WYZENBEEK VS. MARTINDALE
Both Wyzenbeek and Martindale are abrasion, or rub tests. They are however different tests which test different properties and success in one test does not infer success in the other. Wyzenbeek involves rubbing along the warp and weft of the fabric whereas Martindale is a figure-8 rub.
The Wyzenbeek and Martindale tests are the two methods commonly used to predict durability. Actual performance is determined by many factors such as fiber content, weaves, finishes, furniture design, maintenance, cleaning, and usage. Durability of an upholstery fabric is a complex combination of a number of performance tests that, in addition to abrasion, includes seam slippage, piling, tensile strength, and usage.
There is no correlation between the Wyzenbeek and Martindale tests so it is not possible to estimate the number of cycles that would be achieved on one test if the results from the other test were known.
A Wyzenbeek machine is used for this test allowing sample of the test fabric to be pulled tight in a frame and help stationary. Individual test specimens cut from the warp and weft direction are then rubbed back and forth using an approved fabric as the abradant. The number of double rub cycles achieved before two yarn breaks occur, or noticeable wear is observed, is recorded as the fabric’s abrasion rating. RM COCO supplies the test results for its fabrics that are tested using the Wyzenbeek test method, but determining the suitability of a specific fabric for a specific application rests with the designer, architect and their client.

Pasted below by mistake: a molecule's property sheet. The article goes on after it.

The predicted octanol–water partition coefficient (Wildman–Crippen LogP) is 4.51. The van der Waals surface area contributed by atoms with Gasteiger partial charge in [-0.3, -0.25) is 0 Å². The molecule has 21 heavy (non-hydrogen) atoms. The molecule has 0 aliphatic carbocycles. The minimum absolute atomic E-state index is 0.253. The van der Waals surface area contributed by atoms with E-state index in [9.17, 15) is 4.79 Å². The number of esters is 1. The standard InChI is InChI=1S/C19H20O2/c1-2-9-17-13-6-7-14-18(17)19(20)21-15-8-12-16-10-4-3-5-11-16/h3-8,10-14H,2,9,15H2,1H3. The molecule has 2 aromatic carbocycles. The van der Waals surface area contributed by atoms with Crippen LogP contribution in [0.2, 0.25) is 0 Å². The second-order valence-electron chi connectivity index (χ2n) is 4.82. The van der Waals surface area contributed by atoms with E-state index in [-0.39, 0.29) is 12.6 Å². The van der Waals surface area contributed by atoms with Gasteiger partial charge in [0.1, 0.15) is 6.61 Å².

Industry Standards for Wyzenbeek Testing
- Passes 3,000 double rubs = Light- Duty Usage (residential)
- Passes 9,000 double rubs = Medium-Duty Usage (residential)
- Passes 15,000 double rubs = Heavy-Duty Usage (residential)
- Depending on end usage, items passing 20,000 and higher are considered contract fabrics
A Martindale test is an oscillating test. Fabric samples are mounted flat and rubbed in a figure eight like motion using a piece of worsted wool cloth as the abradant. The number of cycles that the fabric can endure before fabric shows objectionable change in appearance (yarn breaks, piling, holes) is counted. Number of cycles determines abrasion rating. RM COCO supplies the test results for its fabrics that are tested using the Martindale test method, but determining the suitability of a specific fabric for a specific application rests with the designer, architect and their client.
Industry Standards for Martindale Testing
- Passes 6,000 cycles = Occasional domestic usage
- Passes 15,000 cycles = Light domestic usage
- Passes 20,000 cycles = General usage (residential)
- Passes 25,000 cycles = Heavy usage (residential)
- Passes 30,000 cycles = Severe usage (residential)
- Depending on end usage, items passing 40,00 cycles and higher are considered contract fabrics
Equivalents Between the Two Tests
Simply stated you cannot infer a Wyzenbeek score from a Martindale score, or vice versa. Many will say that Martindale results rate about a third higher compared to Wyzenbeek testing, but that is not correct. This is a “rule-of-thumb” that some use, but this is not a guarantee. The only way to really know is to test the fabric.